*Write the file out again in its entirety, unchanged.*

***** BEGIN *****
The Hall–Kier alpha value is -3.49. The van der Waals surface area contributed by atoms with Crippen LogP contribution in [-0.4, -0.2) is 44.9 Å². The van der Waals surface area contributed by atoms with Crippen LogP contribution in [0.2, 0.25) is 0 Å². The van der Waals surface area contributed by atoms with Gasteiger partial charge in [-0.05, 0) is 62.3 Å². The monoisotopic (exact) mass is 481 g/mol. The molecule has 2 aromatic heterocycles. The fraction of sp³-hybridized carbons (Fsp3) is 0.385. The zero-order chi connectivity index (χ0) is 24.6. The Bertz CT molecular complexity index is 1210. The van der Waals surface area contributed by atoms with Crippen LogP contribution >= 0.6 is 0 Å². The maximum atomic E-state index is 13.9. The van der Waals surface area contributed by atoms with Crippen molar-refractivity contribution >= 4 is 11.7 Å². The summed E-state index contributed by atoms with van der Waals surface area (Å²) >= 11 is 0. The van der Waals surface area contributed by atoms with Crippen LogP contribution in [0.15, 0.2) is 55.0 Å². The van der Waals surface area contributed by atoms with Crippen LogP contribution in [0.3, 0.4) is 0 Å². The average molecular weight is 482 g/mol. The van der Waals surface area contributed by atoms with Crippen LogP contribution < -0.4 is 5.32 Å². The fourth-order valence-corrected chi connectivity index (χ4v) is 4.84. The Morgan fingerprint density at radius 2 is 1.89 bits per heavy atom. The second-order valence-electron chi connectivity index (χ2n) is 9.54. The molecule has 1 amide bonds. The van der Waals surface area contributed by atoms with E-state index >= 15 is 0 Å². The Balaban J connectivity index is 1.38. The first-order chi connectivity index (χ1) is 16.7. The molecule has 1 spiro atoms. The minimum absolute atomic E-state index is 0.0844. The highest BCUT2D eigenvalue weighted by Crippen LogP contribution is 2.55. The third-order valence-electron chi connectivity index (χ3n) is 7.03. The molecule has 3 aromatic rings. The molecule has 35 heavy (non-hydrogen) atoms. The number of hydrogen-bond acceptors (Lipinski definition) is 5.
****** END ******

The Hall–Kier alpha value is -3.49. The van der Waals surface area contributed by atoms with Crippen LogP contribution in [-0.4, -0.2) is 44.9 Å². The van der Waals surface area contributed by atoms with Crippen LogP contribution in [0.2, 0.25) is 0 Å². The van der Waals surface area contributed by atoms with Gasteiger partial charge in [-0.05, 0) is 62.3 Å². The monoisotopic (exact) mass is 481 g/mol. The molecule has 2 aromatic heterocycles. The fraction of sp³-hybridized carbons (Fsp3) is 0.385. The zero-order chi connectivity index (χ0) is 24.6. The Bertz CT molecular complexity index is 1210. The van der Waals surface area contributed by atoms with Crippen LogP contribution >= 0.6 is 0 Å². The maximum atomic E-state index is 13.9. The van der Waals surface area contributed by atoms with Crippen molar-refractivity contribution >= 4 is 11.7 Å². The summed E-state index contributed by atoms with van der Waals surface area (Å²) >= 11 is 0. The van der Waals surface area contributed by atoms with Crippen LogP contribution in [0.15, 0.2) is 55.0 Å². The van der Waals surface area contributed by atoms with Crippen LogP contribution in [0.3, 0.4) is 0 Å². The average molecular weight is 482 g/mol. The van der Waals surface area contributed by atoms with Crippen LogP contribution < -0.4 is 5.32 Å². The fourth-order valence-corrected chi connectivity index (χ4v) is 4.84. The Morgan fingerprint density at radius 2 is 1.89 bits per heavy atom. The second-order valence-electron chi connectivity index (χ2n) is 9.54. The molecule has 1 amide bonds. The van der Waals surface area contributed by atoms with E-state index >= 15 is 0 Å². The Balaban J connectivity index is 1.38. The first-order chi connectivity index (χ1) is 16.7. The molecule has 1 spiro atoms. The minimum absolute atomic E-state index is 0.0844. The highest BCUT2D eigenvalue weighted by Crippen LogP contribution is 2.55. The third-order valence-electron chi connectivity index (χ3n) is 7.03. The molecule has 3 aromatic rings. The molecule has 35 heavy (non-hydrogen) atoms. The number of hydrogen-bond acceptors (Lipinski definition) is 5.